This week, we would like to discuss scope 3 emissions, the toughest ones to measure for any company. When it comes to measuring the carbon footprint of an organization, there are three categories, known as scopes. Scope 1 and 2 emissions are direct emissions from an organization’s operations, such as fuel combustion, and indirect emissions from purchased electricity, respectively. However, Scope 3 emissions are indirect emissions that come from an organization’s value chain. These can be emissions from suppliers, customers, or even the use of the organization’s products. Measuring Scope 3 emissions can be a challenge due to their complexity, but it’s an important step towards understanding and reducing a company’s overall carbon footprint.
Here are some steps you can follow to measure your company’s scope 3 emissions:
- Identify your value chain: The first step is to fully identify the different stages of your organization’s value chain. This is essential, as it will help you identify the sources of emissions and the stakeholders involved in the organization’s carbon footprint.
- Categorize the emissions: Once the value chain has been identified, the next step is to categorize the emissions. The Greenhouse Gas Protocol provides 15 categories for scope 3 emissions. Categorizing emissions will help you target the most significant sources of emissions and prioritize reduction efforts.
- Gather data: Gathering data is a crucial step in measuring scope 3 emissions. The organization will need to engage with suppliers and customers to collect information. This can be a challenging process, prone to certain assumptions and educated guesses. Nevertheless, it’s a must if you want to get an accurate picture.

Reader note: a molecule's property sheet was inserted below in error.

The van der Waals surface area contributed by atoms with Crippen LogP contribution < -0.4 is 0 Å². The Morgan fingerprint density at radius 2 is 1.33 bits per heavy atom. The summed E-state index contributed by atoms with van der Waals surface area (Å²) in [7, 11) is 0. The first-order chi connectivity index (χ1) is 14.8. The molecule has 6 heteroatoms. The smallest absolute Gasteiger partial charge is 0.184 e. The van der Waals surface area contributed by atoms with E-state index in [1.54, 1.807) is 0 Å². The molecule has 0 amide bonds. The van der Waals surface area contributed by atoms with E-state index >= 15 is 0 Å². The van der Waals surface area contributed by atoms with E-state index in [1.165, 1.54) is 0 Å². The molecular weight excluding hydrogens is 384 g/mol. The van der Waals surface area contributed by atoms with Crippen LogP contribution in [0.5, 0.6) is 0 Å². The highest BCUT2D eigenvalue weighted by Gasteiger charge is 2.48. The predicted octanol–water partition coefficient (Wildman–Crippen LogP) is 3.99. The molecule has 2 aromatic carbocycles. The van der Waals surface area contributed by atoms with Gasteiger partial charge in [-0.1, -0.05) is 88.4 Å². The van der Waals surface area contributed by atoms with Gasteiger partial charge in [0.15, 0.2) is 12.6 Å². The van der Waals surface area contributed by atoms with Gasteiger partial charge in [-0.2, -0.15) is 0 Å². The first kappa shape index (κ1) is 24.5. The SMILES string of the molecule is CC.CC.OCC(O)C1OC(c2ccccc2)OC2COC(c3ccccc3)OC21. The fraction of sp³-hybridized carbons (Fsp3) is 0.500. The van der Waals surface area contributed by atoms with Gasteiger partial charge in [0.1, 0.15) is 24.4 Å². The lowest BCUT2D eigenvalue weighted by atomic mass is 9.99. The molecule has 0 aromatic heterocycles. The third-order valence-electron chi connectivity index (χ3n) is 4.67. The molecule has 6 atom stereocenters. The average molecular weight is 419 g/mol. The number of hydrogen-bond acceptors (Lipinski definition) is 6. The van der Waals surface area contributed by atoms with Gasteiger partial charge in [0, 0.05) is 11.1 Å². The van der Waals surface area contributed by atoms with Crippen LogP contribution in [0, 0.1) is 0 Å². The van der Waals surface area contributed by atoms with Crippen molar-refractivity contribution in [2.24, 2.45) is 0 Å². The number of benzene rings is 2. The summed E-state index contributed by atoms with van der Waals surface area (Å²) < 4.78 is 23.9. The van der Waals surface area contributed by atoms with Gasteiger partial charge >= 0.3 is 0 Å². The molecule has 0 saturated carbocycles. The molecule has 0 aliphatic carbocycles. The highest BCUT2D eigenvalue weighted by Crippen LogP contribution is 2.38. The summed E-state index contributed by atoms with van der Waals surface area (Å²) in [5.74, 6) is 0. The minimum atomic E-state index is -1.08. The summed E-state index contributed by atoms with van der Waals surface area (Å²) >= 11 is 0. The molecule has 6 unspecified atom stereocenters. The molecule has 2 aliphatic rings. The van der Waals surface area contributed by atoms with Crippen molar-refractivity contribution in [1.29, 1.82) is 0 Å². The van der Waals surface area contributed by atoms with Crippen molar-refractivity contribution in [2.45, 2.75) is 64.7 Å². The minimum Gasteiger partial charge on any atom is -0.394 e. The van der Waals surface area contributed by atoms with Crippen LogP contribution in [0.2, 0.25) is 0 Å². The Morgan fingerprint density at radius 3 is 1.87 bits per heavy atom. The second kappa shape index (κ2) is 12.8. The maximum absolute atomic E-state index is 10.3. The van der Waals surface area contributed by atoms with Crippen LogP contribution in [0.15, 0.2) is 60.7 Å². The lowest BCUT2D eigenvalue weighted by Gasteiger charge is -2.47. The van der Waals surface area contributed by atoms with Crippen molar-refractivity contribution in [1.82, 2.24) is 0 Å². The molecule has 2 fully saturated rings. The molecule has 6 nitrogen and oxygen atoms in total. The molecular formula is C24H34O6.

- Calculate emissions: Once the data has been collected, your company can calculate its scope 3 emissions. The Greenhouse Gas Protocol provides guidelines and tools for calculating emissions for each category in the same unit, so all of them can be added together.
- Report emissions: Reporting scope 3 emissions is voluntary, but it’s an essential step towards transparency and accountability. You can use this newfound data to set reduction targets, develop sustainability strategies, and communicate your carbon footprint to stakeholders.
There is no regulation requiring companies to disclose scope 3 emissions in most Latin American countries today. However, some have introduced voluntary guidelines for sustainability reporting that encourage the disclosure of these emissions. In Mexico, 59% of the MEXBOL S&P/BMV IPC Index companies report some scope 3 emissions information (even if just broad estimates). You may guess (correctly) that the companies that do so are amongst the largest on the Mexican Stock Exchange.
It is also worth noting that currently 26 Mexican companies are committed to targets that are aligned with the Science Based Targets Initiative (SBTi). 8 of them have approved reduction and/or net zero targets. This is relevant since corporations cannot be considered “net zero” without addressing scope 3 emission reductions within the mix. To see a full list of aligned companies and details, click here.
I hope you found this interesting. As usual, if there is anything we can help you with, or if there is an ESG topic you would like to know more about, please let us know.
CEO, Miranda ESG
Contacts at Miranda Partners